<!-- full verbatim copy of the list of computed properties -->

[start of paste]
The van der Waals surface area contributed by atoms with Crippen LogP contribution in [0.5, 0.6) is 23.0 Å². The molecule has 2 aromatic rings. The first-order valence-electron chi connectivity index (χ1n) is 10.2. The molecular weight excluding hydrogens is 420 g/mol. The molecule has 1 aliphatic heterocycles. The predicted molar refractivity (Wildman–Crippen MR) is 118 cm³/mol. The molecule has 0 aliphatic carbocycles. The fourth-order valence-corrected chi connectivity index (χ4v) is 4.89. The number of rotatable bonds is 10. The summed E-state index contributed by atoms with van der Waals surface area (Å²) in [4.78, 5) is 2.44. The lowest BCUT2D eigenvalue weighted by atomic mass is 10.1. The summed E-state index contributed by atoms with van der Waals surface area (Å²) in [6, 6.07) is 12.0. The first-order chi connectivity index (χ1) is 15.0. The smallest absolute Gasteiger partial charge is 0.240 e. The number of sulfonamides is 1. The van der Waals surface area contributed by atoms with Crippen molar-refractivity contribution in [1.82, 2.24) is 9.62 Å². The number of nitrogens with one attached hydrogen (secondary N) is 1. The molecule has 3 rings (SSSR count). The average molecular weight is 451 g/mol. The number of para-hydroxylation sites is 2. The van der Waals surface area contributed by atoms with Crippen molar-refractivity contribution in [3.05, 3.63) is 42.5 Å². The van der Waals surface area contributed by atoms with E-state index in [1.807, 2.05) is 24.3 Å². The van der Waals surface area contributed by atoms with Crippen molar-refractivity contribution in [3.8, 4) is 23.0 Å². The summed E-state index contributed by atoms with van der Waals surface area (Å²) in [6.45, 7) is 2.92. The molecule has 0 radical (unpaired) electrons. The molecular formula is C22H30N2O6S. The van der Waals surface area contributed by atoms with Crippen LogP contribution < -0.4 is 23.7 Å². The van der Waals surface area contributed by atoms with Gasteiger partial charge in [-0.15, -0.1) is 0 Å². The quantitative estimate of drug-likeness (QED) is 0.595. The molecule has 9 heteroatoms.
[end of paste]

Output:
The van der Waals surface area contributed by atoms with Crippen LogP contribution in [0.5, 0.6) is 23.0 Å². The molecule has 2 aromatic rings. The first-order valence-electron chi connectivity index (χ1n) is 10.2. The molecular weight excluding hydrogens is 420 g/mol. The molecule has 1 aliphatic heterocycles. The predicted molar refractivity (Wildman–Crippen MR) is 118 cm³/mol. The molecule has 0 aliphatic carbocycles. The fourth-order valence-corrected chi connectivity index (χ4v) is 4.89. The number of rotatable bonds is 10. The summed E-state index contributed by atoms with van der Waals surface area (Å²) in [4.78, 5) is 2.44. The lowest BCUT2D eigenvalue weighted by atomic mass is 10.1. The summed E-state index contributed by atoms with van der Waals surface area (Å²) in [6, 6.07) is 12.0. The first-order chi connectivity index (χ1) is 15.0. The smallest absolute Gasteiger partial charge is 0.240 e. The number of sulfonamides is 1. The van der Waals surface area contributed by atoms with Crippen molar-refractivity contribution in [1.82, 2.24) is 9.62 Å². The number of nitrogens with one attached hydrogen (secondary N) is 1. The molecule has 3 rings (SSSR count). The average molecular weight is 451 g/mol. The number of para-hydroxylation sites is 2. The van der Waals surface area contributed by atoms with Crippen molar-refractivity contribution in [3.05, 3.63) is 42.5 Å². The van der Waals surface area contributed by atoms with E-state index in [1.807, 2.05) is 24.3 Å². The van der Waals surface area contributed by atoms with Crippen molar-refractivity contribution in [3.8, 4) is 23.0 Å². The summed E-state index contributed by atoms with van der Waals surface area (Å²) in [6.45, 7) is 2.92. The molecule has 0 radical (unpaired) electrons. The molecular formula is C22H30N2O6S. The van der Waals surface area contributed by atoms with Crippen LogP contribution < -0.4 is 23.7 Å². The van der Waals surface area contributed by atoms with Gasteiger partial charge in [-0.15, -0.1) is 0 Å². The quantitative estimate of drug-likeness (QED) is 0.595. The molecule has 9 heteroatoms.